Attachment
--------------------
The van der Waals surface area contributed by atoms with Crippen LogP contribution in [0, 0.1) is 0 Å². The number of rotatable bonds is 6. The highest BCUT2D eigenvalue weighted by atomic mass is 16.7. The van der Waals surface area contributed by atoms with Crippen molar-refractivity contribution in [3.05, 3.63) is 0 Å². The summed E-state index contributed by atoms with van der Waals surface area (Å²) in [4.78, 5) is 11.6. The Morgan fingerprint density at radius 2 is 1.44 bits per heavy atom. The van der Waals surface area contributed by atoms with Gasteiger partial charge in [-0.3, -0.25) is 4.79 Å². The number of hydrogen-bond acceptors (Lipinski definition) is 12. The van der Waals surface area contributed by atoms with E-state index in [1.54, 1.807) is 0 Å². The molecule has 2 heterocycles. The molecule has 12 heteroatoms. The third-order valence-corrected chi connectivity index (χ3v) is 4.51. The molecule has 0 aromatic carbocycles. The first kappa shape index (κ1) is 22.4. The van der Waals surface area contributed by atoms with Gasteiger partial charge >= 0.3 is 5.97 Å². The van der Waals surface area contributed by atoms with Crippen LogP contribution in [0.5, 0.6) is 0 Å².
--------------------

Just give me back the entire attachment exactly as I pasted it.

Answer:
The van der Waals surface area contributed by atoms with Crippen LogP contribution in [0, 0.1) is 0 Å². The number of rotatable bonds is 6. The highest BCUT2D eigenvalue weighted by atomic mass is 16.7. The van der Waals surface area contributed by atoms with Crippen molar-refractivity contribution in [3.05, 3.63) is 0 Å². The summed E-state index contributed by atoms with van der Waals surface area (Å²) in [4.78, 5) is 11.6. The Morgan fingerprint density at radius 2 is 1.44 bits per heavy atom. The van der Waals surface area contributed by atoms with Gasteiger partial charge in [-0.3, -0.25) is 4.79 Å². The number of hydrogen-bond acceptors (Lipinski definition) is 12. The van der Waals surface area contributed by atoms with E-state index in [1.54, 1.807) is 0 Å². The molecule has 2 heterocycles. The molecule has 12 heteroatoms. The third-order valence-corrected chi connectivity index (χ3v) is 4.51. The molecule has 0 aromatic carbocycles. The first kappa shape index (κ1) is 22.4. The van der Waals surface area contributed by atoms with Gasteiger partial charge >= 0.3 is 5.97 Å². The van der Waals surface area contributed by atoms with Crippen LogP contribution in [0.5, 0.6) is 0 Å².